In this instalment of Gateway to Gastronomy, we’ll be making a super simple side dish: braised lotus roots.
My first introduction to lotus roots was probably as an ingredient in Chongqing hotpot, but since then I’ve discovered that there are many ways to enjoy this odd-looking vegetable. In Chinese cuisine, it’s often found in soups or stir fries, but those often require more ingredients. In this recipe, only one major ingredient is needed!
Lotus roots (can be found at T&T Supermarket and other Asian grocery stores)
1-2 tbs vinegar
1/4 cup light soy sauce
1 tbs dark soy sauce
2-3 tbs sugar
2-3 tbs honey
White sesame seeds
Begin by washing the outside and peeling the skin. Sometimes lotus roots aren’t perfectly circular so use a metal spoon to scrape the difficult-to-peel areas.
Slice the lotus roots about 1 cm thick, and blanch them in water with vinegar for 10 minutes. This is supposed to help get rid of earthy tastes. After 10 minutes, drain the water and add fresh water — I used a saucepan.
To your pot, add both types of soy sauce. Dark soy sauce is typically used in Chinese cooking to add colour to the dish, which is why I only used a tablespoon. Add sugar and honey as well, or you can substitute the honey with corn syrup. Let this simmer, covered, for about 20-30 minutes so the lotus roots cook through.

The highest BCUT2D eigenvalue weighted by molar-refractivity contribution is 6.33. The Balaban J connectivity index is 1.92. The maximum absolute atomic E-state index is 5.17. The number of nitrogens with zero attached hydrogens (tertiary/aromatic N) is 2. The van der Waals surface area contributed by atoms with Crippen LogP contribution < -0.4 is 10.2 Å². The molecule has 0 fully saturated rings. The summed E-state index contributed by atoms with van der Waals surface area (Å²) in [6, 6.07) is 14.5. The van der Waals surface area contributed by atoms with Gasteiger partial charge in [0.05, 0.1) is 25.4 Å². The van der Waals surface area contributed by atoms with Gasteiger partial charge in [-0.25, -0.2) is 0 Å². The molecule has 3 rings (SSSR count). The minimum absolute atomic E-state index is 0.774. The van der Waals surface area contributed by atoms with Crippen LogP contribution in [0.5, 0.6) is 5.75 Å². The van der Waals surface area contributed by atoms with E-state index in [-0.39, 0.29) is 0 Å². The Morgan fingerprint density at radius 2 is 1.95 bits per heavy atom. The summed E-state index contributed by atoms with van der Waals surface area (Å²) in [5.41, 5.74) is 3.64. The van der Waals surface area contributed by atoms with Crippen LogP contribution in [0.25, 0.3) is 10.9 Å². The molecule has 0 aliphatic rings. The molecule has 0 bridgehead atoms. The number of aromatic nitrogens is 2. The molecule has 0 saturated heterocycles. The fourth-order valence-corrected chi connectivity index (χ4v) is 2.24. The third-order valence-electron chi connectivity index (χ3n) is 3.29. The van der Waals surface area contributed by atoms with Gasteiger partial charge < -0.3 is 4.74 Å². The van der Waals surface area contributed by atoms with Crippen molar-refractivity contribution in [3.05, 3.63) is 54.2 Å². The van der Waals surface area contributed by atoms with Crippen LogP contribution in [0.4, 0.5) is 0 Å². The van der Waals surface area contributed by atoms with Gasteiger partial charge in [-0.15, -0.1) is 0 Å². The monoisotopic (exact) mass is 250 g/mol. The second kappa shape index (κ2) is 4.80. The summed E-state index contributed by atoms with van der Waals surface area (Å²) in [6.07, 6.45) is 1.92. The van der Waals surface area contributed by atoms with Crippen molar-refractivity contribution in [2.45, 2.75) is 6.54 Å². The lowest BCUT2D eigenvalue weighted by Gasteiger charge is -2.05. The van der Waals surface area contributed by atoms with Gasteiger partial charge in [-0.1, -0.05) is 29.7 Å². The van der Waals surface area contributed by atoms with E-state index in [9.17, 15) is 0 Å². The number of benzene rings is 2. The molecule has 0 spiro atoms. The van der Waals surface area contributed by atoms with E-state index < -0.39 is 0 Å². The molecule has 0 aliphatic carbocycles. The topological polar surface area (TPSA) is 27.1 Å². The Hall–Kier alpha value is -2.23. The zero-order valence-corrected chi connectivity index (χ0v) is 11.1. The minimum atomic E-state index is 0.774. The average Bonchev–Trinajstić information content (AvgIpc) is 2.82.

After simmering, uncover your pot and stir occasionally, allowing the liquid to reduce. Ideally, you’ll be left with a sticky, brownish-red glaze.
Plate up your lotus roots, drizzle some sesame oil, sprinkle some white sesame seeds on top, and enjoy! They should still be crunchy, but not overly hard. The texture is almost like an uncooked potato but much tastier. Since this is a side dish, serve it up with some rice for a simple lunch.
This dish is super simple to make. For a tiny bit more of a challenge, check out my earlier attempt at making braised pork belly (spoiler alert, it turned out pretty tasty!).